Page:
We all know that we need protein, but what is it, how much do we need, when should we eat it...there's many questions surrounding protein, protein quality, and protein intake and in this episode, Peter Attia and Dr. Don Layman lay it out for us.
Super interesting with lots of facts you may not have known, you're gonna want to give it a listen!
But if you don't have 2-3 hours, we've laid out some interesting talking points from the episode for you.
We got you.
Organized by topic, use these takeaways to give you a better understanding of protein.
- Protein and RDA
- Animal vs. Plant Proteins
- Essential Amino Acids
- Protein Absorption
- Muscle Protein Synthesis
- Refeeds and Muscle Growth
PROTEIN AND RDA
RDA = "recommended"
Essential means our bodies can't make it. We need to get it from our diets, this is where protein comes in.
Here's an eye opener from Don Layman,
"...protein we should think of as a vitamin pill, we don't have a daily requirement for a vitamin pill, we have a requirement for the 12 vitamins in the pill. We don't actually have a daily requirement for protein, we have a requirement for nine or 20 amino acids inside of it."
ANIMAL PROTEINS VS. PLANT PROTEINS
- Animal proteins are complete sources of protein where all amino acids are present.
- Absorption is usually 95% of higher.
- Animal sources have balanced levels on amino acids in all meats, however different protein sources have different make ups of amino acids.
- Plant proteins are incomplete sources of protein because not all amino acids are present.
- Protein found in plants are there for the purpose of the plant and is attached to fibers and structures for life and growth.
- In raw form, plant proteins are only 60-70% available due to the fiber content.
- However, if a plant protein has been isolated, such as pea protein isolate, the bioavailability increases.
DIAAS = Digestible Indispensable Amino Acid Score
It's purpose is to calculate the amino acid quality of food proteins that are based on ileal digestibility.
You can use a DIAAS score to determine the quality of your protein source. Quality scores are based on three amino acids; Lysine, Methionine, and Leucine.
DIAAS Score = 100+ "Excellent" Quality
DIAAS Score = 75-99 "Good" Quality
DIAAS Score = < 75 Cannot be claimed a protein source.
See the comparison of DIAAS scores for animal and plant based proteins in the table below.
Scores are percentages. To read the chart below think of 1 as 100%.
ESSENTIAL AMINO ACIDS
Ready for an interesting tidbit?
Amino acids are derived from bacteria...yes bacteria.
Here's the breakdown from Dr. Layman:
- The primary source of amino acids in nature lies in the bacteria of roots and plants.
- Bacteria takes inorganic nitrogen and forms organic amines to form protein in plants.
- Ruminant animals (cattle, elk, bison, deer, etc.) feed on the plants and ingest the plant proteins.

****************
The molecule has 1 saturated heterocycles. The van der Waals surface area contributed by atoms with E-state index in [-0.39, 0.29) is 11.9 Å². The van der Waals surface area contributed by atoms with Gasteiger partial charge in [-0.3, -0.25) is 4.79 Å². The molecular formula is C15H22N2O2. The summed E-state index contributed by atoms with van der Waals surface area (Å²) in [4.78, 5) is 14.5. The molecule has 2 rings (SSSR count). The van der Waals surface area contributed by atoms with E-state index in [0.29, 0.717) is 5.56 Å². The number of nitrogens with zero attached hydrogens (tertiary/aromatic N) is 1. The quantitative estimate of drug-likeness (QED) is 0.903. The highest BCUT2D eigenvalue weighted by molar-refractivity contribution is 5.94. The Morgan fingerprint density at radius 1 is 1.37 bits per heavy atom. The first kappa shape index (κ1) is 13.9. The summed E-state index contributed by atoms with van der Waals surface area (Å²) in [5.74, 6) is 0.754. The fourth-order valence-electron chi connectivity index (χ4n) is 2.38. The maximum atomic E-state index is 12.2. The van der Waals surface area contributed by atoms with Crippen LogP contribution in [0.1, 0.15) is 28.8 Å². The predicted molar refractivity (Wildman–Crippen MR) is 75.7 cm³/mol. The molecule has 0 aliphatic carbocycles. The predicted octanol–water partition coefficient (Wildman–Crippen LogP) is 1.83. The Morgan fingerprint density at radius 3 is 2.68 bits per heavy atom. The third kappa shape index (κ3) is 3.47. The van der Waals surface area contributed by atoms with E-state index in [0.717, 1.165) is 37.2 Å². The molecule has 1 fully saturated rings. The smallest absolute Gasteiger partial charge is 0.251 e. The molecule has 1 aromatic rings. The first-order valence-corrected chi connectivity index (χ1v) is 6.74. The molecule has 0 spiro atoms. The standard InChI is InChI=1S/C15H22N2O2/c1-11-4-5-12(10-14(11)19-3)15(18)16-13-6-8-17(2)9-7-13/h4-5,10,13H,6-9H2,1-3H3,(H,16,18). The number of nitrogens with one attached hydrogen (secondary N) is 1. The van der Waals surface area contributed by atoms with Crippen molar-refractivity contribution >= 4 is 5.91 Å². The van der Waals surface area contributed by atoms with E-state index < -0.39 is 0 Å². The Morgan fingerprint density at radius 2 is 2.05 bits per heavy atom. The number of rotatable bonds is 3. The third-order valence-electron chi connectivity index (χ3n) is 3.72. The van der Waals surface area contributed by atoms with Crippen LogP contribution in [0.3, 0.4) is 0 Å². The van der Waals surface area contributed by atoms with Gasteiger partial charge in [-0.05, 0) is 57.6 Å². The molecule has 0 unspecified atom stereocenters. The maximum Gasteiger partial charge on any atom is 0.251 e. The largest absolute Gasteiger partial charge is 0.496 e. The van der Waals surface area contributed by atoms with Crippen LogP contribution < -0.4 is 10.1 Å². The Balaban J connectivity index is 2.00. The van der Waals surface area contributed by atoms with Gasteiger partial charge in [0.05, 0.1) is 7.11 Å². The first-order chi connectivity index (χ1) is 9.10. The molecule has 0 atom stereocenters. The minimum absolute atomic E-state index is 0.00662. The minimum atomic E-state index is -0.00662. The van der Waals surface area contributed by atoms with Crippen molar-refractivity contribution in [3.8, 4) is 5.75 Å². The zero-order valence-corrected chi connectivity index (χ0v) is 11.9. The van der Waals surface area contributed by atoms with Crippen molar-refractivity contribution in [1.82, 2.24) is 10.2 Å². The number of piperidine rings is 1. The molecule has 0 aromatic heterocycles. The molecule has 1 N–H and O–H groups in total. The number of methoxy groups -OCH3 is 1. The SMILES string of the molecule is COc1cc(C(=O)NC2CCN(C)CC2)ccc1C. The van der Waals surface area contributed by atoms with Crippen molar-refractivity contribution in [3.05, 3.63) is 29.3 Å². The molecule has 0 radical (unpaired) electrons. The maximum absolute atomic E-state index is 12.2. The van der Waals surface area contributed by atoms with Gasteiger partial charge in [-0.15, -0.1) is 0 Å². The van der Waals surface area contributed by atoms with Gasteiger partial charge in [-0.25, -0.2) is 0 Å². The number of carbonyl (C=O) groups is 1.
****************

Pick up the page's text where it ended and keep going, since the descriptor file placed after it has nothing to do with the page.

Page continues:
- During digestion, the bacteria in the gut of these ruminant animals then upcycle non amino acid nitrogen from the plant protein and transforms them into concentrated versions of amino acids.
- These concentrated version of amino acids are why we should be eating "grass fed" protein.
"For every 60g of plant based protein an animal eats, they'll "upcycle" it into 100g of amino acid balanced proteins."
Does your body waste protein? According to Dr. Layman, no, it doesn't.
The myth is that your body can ONLY absorb a certain amount of protein per sitting.
In actuality, there is no waste or limit.
Let's say you eat 100g of protein in one sitting. Your body can use anywhere from 20-60g of that protein (depending on quality) for muscles and an anabolic response.
The remaining 40-80g will be utilized by the liver!
MUSCLE PROTEIN SYNTHESIS
To get your muscles out of its catabolic state, Dr. Layman says that you need to hit 3g of Leucine in your FIRST meal - this translates into at least 30g of protein.
If you're wondering why your muscles would be in a catabolic state...it's due to your overnight fast aka sleep.
During these hours, protein synthesis decreases and mTOR is down regulated and inhibited.
You need to jumpstart your systems and get them out of this catabolic state which is why your FIRST MEAL IS THE MOST CRITICAL!
The second most important is your last meal - to prepare your body for the fast. Prioritize your first and last meals by protein loading.
REFFEDS TO MAXIMIZE MUSCLE GROWTH
When should you take protein after a workout? 30 minutes? 2 hours? 6?
In untrained individuals - you have a 2 hour window to get your protein in and maximize protein synthesis and muscle growth.
For the well trained individual, you'll see less of a post exercise effect. There's no big difference between refeeding two hours post exercise and having 3-4 high protein meals per day.
"You won't see any difference in either mass or strength." - Dr. Layman
What does this mean?
If you're new to training, get your protein in quickly post workout. If you're well-trained, you can be less maniacal about meal timing and focus on the big picture...protein quality and spreading it out throughout your meals for best absorption and metabolization.
Protein is a crucial part of training and longevity.
When planning and meal prepping, prioritize protein, then build the rest of your meal around it.
One last fact we'll leave you with...protein is an ABSOLUTE number not a percentage of your calories.
If you've made it this far you're committed. Listen to the full podcast to broaden your understanding of protein.